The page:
That looks satisfying 😉

Expenses

Due to the way LinksSpy is set up my costs are really low. It was one of my design goals to keep most things running on Heroku‘s free tier. This is partly because I’m really cheap and – more importantly – because I didn’t know how well LinksSpy would do and I was afraid of catastrophic failure.

Total expenses:

  • $36 to Heroku for database, SSL and Papertrail
  • $53.87 in Stripe fees
  • $49 for Drip
  • $215 for one blog article per week – written by my content marketing genius (this is the average for one month of the weekly rate of $50)
  • $116.92 for Retargeting with Perfect Audience
  • $55 on FacebookAds
  • $5 for email / Google Apps
  • $618.4 for a developer (including hiring process/test project for 2 developers)
  • $5 for a fiverr gig to design a picture for my Facebook ads

If I didn’t miss anything (which I probably did), the total costs were $1,154.19. YAY! The first month I spent more than $1,000…

Profit

For the time being, I don’t plan on making any profit from LinksSpy. I want to focus on growing it as fast and as big as possible, thus I’m re-investing everything back into LinksSpy.

LinksSpy made roughly $235 in profit this month. I already spent that on a new explanatory video for LinksSpy, which should hopefully be ready by christmas.

Progress

I didn’t make a ton of progress in November. At least it didn’t feel like it. But luckily I have my business journal (hat tip to Brennan Dunn), which tells me that I did quite a few things more:

  • I hired a great developer (I think he’s better than me – so he’s a perfect hire)
  • Refactored the backend, so it can handle the load from having 2x more customers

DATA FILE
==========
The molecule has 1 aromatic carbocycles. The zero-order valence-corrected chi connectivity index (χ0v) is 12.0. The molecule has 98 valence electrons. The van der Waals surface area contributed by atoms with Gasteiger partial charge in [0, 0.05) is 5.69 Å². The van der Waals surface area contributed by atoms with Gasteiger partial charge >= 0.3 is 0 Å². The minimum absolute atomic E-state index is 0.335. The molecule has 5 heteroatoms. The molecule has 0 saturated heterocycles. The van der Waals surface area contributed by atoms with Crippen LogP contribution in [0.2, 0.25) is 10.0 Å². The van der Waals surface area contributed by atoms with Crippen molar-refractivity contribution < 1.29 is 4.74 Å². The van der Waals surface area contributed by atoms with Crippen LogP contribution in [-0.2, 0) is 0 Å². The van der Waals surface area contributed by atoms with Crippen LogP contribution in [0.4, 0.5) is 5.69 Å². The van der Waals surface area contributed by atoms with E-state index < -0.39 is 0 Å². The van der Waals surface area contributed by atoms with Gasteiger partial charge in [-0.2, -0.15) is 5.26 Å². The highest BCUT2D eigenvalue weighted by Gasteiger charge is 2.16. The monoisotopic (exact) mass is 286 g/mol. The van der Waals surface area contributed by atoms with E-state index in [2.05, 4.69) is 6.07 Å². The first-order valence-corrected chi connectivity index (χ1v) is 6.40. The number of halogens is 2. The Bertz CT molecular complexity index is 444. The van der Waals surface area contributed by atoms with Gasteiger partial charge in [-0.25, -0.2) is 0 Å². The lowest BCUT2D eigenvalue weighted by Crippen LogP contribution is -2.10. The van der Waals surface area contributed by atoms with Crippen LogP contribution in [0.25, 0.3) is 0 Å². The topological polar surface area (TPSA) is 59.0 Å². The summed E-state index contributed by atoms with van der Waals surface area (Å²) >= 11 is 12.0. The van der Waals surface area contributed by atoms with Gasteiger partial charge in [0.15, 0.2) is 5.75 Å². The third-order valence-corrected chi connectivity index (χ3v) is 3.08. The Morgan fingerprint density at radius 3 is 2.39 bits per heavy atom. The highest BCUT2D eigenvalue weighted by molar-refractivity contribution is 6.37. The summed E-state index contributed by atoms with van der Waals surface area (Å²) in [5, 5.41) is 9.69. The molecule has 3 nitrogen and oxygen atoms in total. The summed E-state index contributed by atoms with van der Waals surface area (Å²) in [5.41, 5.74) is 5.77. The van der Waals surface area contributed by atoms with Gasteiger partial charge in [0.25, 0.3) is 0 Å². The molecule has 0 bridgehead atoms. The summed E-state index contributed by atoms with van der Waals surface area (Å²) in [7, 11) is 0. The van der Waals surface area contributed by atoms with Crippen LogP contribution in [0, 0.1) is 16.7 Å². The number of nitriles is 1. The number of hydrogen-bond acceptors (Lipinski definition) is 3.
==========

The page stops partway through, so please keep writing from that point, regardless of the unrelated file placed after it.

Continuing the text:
• Optimized Retargeting campaign: Moved to Facebook Sidebar ads, removing subscribers from target list, added conversion goals
  • Added FAQs to the signup process and improved the design of the process
  • I worked on building two new marketing assets (ultra mega hyper top secret 😉 ) to be released in December/January
  • I added a drip email campaign for users in the trial phase
  • I refactored the data export, which now supports more filters

Optimizing the retargeting campaign lowered the cost per click (CPC) from ~$25 per click to a CPC of just $1.79 – that’s an amazing improvement right there!

I don’t feel like the Facebook advertising is working right now, but I hope to figure this out eventually. I got a great head-start because a friend shared his targeting settings with me.
I am currently promoting the drip email campaign through the Facebook ads, which I think is the right strategy.

The hiring process for my developer took quite a bit of time (It was a 5 step process, including Skype interviews, live coding and test projects). Currently he is adding features to some open source gems I use, but eventually he will be contributing to the main LinksSpy application. He is working for 5 hours a week, which is about as much time as I invest into developing the application.

The marketing assets will hopefully help me to further grow LinksSpy.

What to Focus on Next Month

December is going to be a slow month: Christmas is going to take its toll – which is fine by me. I am looking forward to spending some time with my family and my wife.